Just as Ecuador had the chance to win, Switzerland broke and Seferovic finished it off with a poked finish from Ricardo Rodriguez's low cross.
Here, Sports Mole analyses the action to see whether the points went the right way.
On target: 6
On target: 6
Was the result fair?
Certainly the last-gasp nature of the defeat was incredibly harsh on Ecuador and overall neither side really did enough to win what was an end-to-end contest. Ecuador were deservedly ahead at the break as they took advantage of a strong start to go in front midway through the half. However, Switzerland responded well and got level. Then came the cruel twists as with the last kick of an even game the Europeans took all three points. On balance, a draw would have been a just result.
It was a game of two halves for Switzerland, really. For the first part of the opening half Switzerland struggled to get any kind of passing move going. They were being closed down right into their own half and in attack they could not create chances. Xherdan Shaqiri's crossing was off and there were too many shots from distance. After the Ecuador goal, however, they started to gel and were deservedly level after the break. In the second half it was very even and really could have gone any way, but they were the fortunate ones in the end.
Their performance really did not deserve to end in defeat this evening. To start with, they pressed and harried their European opponents and were on top of the game. They got the goal just as Switzerland started to get back into the game, but after that they did not quite enjoy such a spell of dominance. Their main threat was Enner Valencia, who dropped off the front line into space, while Jefferson Montero drifted in and out, but in general they were solid at the back and dangerous in parts, which was certainly not deserving of zero points.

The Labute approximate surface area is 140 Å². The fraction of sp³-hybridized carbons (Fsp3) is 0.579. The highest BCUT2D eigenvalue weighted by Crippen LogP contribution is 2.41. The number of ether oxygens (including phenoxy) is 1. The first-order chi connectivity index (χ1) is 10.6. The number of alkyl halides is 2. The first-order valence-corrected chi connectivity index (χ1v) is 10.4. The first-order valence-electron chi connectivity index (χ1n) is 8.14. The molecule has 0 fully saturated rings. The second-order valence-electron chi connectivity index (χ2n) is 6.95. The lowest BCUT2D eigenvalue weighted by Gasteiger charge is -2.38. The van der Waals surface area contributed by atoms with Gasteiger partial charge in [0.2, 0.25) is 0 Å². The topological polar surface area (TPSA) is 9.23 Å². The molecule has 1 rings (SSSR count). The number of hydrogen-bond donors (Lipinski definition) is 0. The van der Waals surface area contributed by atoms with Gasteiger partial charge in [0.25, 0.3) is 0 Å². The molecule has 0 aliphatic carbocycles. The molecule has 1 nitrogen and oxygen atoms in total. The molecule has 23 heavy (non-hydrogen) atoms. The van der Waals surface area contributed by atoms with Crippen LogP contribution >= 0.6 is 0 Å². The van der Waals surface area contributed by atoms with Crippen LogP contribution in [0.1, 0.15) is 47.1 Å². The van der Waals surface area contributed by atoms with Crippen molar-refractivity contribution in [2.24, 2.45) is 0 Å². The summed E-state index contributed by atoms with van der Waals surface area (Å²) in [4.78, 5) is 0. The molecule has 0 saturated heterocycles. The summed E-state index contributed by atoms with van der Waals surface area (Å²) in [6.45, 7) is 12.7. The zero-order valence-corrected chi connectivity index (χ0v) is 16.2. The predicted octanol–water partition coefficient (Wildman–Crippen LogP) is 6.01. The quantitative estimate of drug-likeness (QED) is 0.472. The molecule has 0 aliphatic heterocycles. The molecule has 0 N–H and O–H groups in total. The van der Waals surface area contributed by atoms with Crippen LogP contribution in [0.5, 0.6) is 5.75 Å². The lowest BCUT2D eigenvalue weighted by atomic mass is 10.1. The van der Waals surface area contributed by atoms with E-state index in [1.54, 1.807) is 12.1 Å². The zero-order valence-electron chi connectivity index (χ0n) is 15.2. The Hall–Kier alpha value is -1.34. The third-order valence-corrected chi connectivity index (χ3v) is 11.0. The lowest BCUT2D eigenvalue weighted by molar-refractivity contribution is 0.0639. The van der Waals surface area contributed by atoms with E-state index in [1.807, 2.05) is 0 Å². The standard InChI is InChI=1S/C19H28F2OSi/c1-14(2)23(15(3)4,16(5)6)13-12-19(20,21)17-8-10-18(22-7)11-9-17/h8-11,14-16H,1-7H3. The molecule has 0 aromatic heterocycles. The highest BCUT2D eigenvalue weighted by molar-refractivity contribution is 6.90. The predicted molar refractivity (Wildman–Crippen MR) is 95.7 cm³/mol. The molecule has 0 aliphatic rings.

Sports Mole's man of the match
Walter Ayovi: He was one of the main players to make an obvious impact on the game, and the only one to remain solid throughout. In the first half he completely marked Shaqiri out of the game, was able to cover when Stephan Lichtsteiner got forward and was even able to get up the other end to fizz in a superb cross for the opening goal. He was a constant threat down the left, and it told that Shaqiri was not in the game until he was switched to the middle in the second half.
This has to go to the referee's assistant who decided to rule out a Swiss goal in the second half for offside. The ball was played into the box by Ricardo Rodriguez, with Shaqiri stepping over it. The ball hit an Ecuador defender before falling to Josip Drmic, who scored, but having been onside from the initial pass it really should not have been chalked off. It was a shame, because otherwise all the officials performed well.
Ravshan Irmatov had a very good game. He perhaps might have realised that the final touch for the above incident came off an Ecuador player, but he deserves a lot of credit for the winning goal. In the build-up, Valon Behrami was clattered in midfield, but got back up to collect the ball. The referee played the advantage, and from the very same counter-attack Switzerland stole all three points. He only handed out cards where necessary, and generally went unnoticed - which is a huge positive.
Switzerland: Up next for Switzerland is the big one against France on July 20. They will, however, go into the game in high spirits thanks to their late goal, rather than potentially looking at an early exit had they lost.
Ecuador: The South American side simply have to win in their next game against Honduras. Anything else will see them face a huge ask against France, potentially even being eliminated. Even a win may not be enough now, but getting the points is all that matters.